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|Subject: Re: Katie Talks about NDE's||Date: 10/8/2012 8:55 PM|
|Author: bighairymike||Number: 647760 of 857294|
The problem with all of that is that Jesus never intended to found a religion, let alone one based on himself.
James (Jesus' brother) argued that the message should be solely reserved for Jews, whereas others felt that the message was meant for all mankind. If Jesus intended to found a religion, doesn't it seem logical that this would be the first question answered?
If Jesus truly felt that his words were the same as God's, why didn't he commission one of his more learned disciples to jot down everything he said? Surely, he had more to say than just the snippets we have today that are allegedly credited to him.
Jesus' message had many different flavors (Essenes, Gnostics, etc...) until the Council of Nicea (held at the bequest of Emperor Constantine) in 325 AD codified the rules. The Council blended the then existing pagan Roman beleifs with those held by the various Christian sects to form a state religion.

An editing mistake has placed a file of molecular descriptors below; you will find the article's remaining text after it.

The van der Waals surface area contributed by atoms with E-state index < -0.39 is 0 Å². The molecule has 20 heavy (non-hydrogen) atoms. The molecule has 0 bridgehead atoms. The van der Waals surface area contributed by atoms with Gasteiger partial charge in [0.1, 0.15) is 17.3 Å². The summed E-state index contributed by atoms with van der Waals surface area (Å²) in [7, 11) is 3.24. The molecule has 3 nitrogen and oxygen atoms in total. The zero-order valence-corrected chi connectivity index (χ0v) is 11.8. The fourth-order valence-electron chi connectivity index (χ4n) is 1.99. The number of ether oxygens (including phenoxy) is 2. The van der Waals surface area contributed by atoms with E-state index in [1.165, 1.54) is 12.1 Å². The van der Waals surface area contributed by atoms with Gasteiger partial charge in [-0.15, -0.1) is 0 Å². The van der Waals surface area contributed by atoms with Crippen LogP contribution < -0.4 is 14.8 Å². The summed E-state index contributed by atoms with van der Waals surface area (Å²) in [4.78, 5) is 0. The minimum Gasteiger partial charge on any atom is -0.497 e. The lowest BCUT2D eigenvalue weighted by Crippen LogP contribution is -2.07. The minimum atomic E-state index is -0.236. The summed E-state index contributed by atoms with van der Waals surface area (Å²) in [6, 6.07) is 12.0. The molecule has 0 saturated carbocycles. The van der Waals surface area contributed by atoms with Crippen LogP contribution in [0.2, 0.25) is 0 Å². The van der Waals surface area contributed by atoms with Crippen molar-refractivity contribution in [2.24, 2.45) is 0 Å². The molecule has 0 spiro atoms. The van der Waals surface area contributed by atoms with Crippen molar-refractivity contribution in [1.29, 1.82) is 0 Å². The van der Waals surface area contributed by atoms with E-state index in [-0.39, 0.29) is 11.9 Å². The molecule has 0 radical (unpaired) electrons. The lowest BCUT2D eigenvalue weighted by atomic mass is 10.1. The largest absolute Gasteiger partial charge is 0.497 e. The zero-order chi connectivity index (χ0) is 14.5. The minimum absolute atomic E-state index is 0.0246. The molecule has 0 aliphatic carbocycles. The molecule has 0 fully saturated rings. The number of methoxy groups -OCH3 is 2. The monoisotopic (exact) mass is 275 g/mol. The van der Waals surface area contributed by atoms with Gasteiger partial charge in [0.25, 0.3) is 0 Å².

There were something like 84 different Gospels in 325 AD making the rounds. The Council chose the four the best mirrored the message they wanted to convey. Many of these other Gospels can still be found today in the Apocrypha.
I could go on, but I think I made my point.
Thanks wolverine, that was interesting.
I usually don't participate in religious discussions but so far this seems like an interesting and reasonable discussion of belief systems. Here's is one of my thoughts on the matter.
If an omnipotent creator exists, then who is to say "He" didn't create millions of civilizations, all sorts of other scentient life forms, spread throughout the universe. Some even call on AOL at times.
It seems arrogant to belive Gods plan is all about us, simple humans - a common carbon based lifeform, that has only been around a few hundred thousand years, inhabiting an obscure planet in a backwater of a rather small and unremarkable galaxy.
If there is a grand design, we humans, more than likely, are insignificant, the way bacteria are insignificant in the Christian theories of salvation.
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